Shopping in Costa del Sol
Where to shop in Costa del Sol
From designer clothes and luxurious jewellery stores to village street markets; from the city centre department stores to the out-of-town malls, the Costa del Sol is the ideal place for a bit of retail therapy. That said, like me, most visitors would rather be soaking up the sun than browsing the stores.
Despite there now being more than 30 shopping centres, most of which are situated at entrances to larger towns, most urban central areas are still thriving with a range of boutiques, high-street names and specialist shops. In addition, most towns and villages have weekly street markets selling everything from fresh produce to ceramics.
Supermarkets, shopping centres and department stores are generally open from 9.30am or 10am until 9pm or 10pm. Smaller, independent shops, especially those within town centres, close for a three hour siesta from 2pm. Oh, and almost every retail outlet will be closed on Sundays, except during December and August.
Food and drink
In my opinion, this part of Spain produces some of the best food in Europe. I love to bag myself some speciality olive oils and jamón serrano to take back to the UK from one of the many independent food stores found in every town and village. If, like me, you have a sweet tooth, get yourself some handmade confectionary at Le Panto in Fuengirola, Malaga and Marbella town centres.
Most of the exclusive clothes, accessories and jewellery shops can be found in the millionaires’ playgrounds of Puerto Banús and Sotogrande. Bulgari, Prada and Armani, amongst a host of others, will have your credit cards crying out for mercy.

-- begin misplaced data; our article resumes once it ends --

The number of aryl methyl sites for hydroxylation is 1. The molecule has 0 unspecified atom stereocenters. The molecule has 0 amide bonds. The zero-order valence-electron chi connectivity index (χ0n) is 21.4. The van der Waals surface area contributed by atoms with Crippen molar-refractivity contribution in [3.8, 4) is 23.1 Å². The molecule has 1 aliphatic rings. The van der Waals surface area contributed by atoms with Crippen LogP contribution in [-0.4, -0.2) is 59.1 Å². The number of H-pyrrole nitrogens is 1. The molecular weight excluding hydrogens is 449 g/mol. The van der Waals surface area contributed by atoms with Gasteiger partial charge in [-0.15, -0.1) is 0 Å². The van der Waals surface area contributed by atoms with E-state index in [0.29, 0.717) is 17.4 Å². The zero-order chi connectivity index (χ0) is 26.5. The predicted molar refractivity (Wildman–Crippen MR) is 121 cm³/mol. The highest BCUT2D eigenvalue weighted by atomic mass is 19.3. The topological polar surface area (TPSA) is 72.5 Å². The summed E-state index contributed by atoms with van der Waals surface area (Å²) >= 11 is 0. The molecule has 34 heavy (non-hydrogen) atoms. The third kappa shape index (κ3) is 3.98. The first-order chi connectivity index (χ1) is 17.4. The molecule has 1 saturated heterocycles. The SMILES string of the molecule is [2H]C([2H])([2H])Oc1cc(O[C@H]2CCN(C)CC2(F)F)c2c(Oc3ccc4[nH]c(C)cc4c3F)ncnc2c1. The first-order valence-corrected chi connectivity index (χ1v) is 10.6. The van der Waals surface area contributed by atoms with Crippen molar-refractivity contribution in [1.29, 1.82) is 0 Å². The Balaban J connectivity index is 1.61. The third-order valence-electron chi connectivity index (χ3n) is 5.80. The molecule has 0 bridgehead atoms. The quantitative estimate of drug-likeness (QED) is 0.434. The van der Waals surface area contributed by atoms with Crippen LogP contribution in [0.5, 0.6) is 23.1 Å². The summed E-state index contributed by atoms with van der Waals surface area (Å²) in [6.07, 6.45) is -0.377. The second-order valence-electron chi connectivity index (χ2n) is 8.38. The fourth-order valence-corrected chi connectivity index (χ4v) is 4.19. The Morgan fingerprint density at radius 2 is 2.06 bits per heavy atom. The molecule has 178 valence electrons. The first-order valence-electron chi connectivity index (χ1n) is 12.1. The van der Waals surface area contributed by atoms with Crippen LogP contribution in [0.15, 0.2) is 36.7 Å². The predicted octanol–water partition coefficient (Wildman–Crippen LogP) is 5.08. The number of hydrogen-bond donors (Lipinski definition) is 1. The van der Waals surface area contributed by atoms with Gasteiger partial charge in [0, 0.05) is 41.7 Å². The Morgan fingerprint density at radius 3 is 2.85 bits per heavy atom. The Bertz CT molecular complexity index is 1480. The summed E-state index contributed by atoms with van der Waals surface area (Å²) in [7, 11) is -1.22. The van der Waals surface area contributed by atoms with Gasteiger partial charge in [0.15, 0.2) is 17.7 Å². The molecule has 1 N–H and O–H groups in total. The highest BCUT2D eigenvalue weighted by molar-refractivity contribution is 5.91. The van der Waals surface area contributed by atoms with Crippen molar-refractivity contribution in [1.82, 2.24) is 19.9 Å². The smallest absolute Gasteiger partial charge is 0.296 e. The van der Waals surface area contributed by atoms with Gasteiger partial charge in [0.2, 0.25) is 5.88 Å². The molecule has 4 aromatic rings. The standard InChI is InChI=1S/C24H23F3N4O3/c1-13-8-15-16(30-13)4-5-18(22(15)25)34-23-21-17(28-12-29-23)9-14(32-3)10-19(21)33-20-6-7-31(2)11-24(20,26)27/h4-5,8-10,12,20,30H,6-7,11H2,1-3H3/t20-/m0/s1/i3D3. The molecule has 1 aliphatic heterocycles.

All under one roof
Spain’s leading department store, El Corte Inglés, which reminds me of the UK’s House of Fraser chain, are found in Malaga, Mijas Costa (although it’s closer to Fuengirola), and Puerto Banús.
Out of town malls
With brands like Top Shop, Dorothy Perkins, Mango and Zara, plus smaller gift, electrical, music and shoe shops, you could be anywhere in the world in these retail centres. La Cañada and Marina Banús in Marbella, Myramar in Fuengirola, and La Rosaleda, Plaza Mayor and the Larios Centre in Malaga are, in my opinion, the best options. All have free parking, cinemas, and a range of fast food restaurants and cafés.
Most towns and villages have a municipal street market once a week where professional market traders (who go from town to town) set up next to amateur car-booters. Besides the usual souvenirs, clothes, local produce (including olives, herbs and pastries), look out for brightly coloured ceramics, leather products, handmade jewellery, as well as Moroccan kitchenware and rugs (North Africa is just a few miles across the sea). In some markets, like Estepona and Fuengirola, you’ll find antiques and handmade furniture.
My favourite weekly markets
Marbella – Monday mornings, near the car showrooms on the eastern side of town.
Puerto Banús – Saturdays, by the bullring. This is a large, sprawling market with lots of antiques.
Fuengirola - Tuesdays and Saturdays at the fairground site. This is a massive market catering for the large expat population.